Most of us are never going to get the chance to go into space, much less get near something that is capable of taking us there. Even if you are tight with the Rutan brothers your chances of going to the edge of space are pretty slim. There is, however, an alternative that will at least give you the sensation of going into space. No, it is not a rollercoaster or anything like that. It is located at an amusement park, of sorts: Epcot Center at Disney World in Orlando, Florida.
There is a "ride" there called Mission: SPACE. It is a very convincing simulation of a space shuttle launch -- at least the first couple of minutes of the launch. I read a review about the ride before I actually experienced it. The review was written by a shuttle astronaut, and his description of the accuracy of the experience was the most interesting part for me.
There were six of us the day we visited Epcot and we made a beeline for the Mission: SPACE ride. The first thing we saw was a bit confusing: the signs talked about a "spinning" and a "no spinning" option. Wife was leery about things involving spinning since she inherited her mother's tendency for motion sickness. She and our daughter decided they would go the "no spinning" route. Son-in-law, the granddaughters, and I decided to GO FOR IT. Spinning it would be, whatever that was.
I kind of had a notion what "spinning" was going to be just from the astronaut's review of the ride. I was right. After you walk through the inevitable Disney maze just to get to the ride you are confronted with a three-seat cylinder with an instrument panel of sorts you sit in front of. The two granddaughters and I entered a cylinder and pulled the horse collar restraints down over our heads; then the door of the cylinder slid shut. There is a video display in front of you and Gary Sinise is there explaining to you that this is a simulator run and what will happen. So far, so good. A minute or so into the experience your video shows some clamshell doors opening and your space craft starts being erected to a vertical position. You feel a bit of lurching and rumbling, which turns out to be the initial spin-up of the centrifuge you are sitting in. As your eyes tell you that the space craft if now vertical, the centrifuge has you spun up to one transverse 'g,' that is, you feel as if you are lying on your back. On your video monitor you see blue sky and clouds; there is even a sea gull flying overhead. All of this is background to a countdown to launch. The visual and kinetic senses reinforce each other.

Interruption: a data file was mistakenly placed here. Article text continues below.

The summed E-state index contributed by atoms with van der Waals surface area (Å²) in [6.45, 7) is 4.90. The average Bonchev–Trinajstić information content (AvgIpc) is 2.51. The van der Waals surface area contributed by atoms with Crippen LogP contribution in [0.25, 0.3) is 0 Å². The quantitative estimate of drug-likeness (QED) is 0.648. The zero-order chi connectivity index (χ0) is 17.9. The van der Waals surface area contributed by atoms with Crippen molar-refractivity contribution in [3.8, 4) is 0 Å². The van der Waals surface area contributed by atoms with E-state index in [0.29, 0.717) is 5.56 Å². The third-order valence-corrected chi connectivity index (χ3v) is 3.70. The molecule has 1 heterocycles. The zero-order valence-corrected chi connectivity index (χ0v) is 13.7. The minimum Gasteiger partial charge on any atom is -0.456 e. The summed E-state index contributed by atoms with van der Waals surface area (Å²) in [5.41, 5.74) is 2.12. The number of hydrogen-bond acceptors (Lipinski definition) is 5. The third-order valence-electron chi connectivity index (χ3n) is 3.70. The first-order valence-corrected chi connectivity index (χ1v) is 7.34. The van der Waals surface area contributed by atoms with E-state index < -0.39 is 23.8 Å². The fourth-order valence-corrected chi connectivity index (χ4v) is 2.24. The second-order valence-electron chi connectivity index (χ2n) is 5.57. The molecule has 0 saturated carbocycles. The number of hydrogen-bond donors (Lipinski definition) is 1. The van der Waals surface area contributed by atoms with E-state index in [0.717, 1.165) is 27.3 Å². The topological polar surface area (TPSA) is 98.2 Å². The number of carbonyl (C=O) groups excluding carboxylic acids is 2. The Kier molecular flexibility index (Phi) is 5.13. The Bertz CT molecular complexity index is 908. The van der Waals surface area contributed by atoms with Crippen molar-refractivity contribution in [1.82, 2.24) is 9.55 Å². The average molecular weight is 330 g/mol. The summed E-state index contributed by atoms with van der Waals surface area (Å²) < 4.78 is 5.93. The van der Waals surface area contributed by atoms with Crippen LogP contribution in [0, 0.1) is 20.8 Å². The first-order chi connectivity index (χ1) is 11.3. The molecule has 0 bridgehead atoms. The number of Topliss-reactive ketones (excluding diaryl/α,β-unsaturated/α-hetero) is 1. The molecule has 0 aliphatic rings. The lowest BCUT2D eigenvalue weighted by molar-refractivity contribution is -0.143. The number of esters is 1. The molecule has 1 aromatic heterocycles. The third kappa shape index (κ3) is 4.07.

At engine start there is more lurching and rumbling; the centrifuge is beginning to spin up to as much as 2.4 g. The video shows you that your solid rocket boosters have fired and you can see that you are rising through the clouds. The g-forces quickly increase. Being an old aviator, I can vouch for the authenticity of the sensation. You are called on to perform some simple tasks such as flipping switches and pushing buttons. It turns out to be a challenge under the force of 2+ transverse 'g's. Your video shows you quickly leaving the atmosphere and heading for the Moon. Once the boost phase is over you are reduced to one-g acceleration; it briefly feels as if you are in micro-gravity. After that it gets a bit hokey, but by the end of the five minute, or so, ride you've gone from standing still on Earth to coming to a screeching halt on Mars.
We did the ride several times and the sensation didn't get old; and Wife did the ride under 'g' forces and didn't get sick. I did notice that some people really do experience motion sickness on the ride: One time we had to walk around a puddle of vomit upon leaving.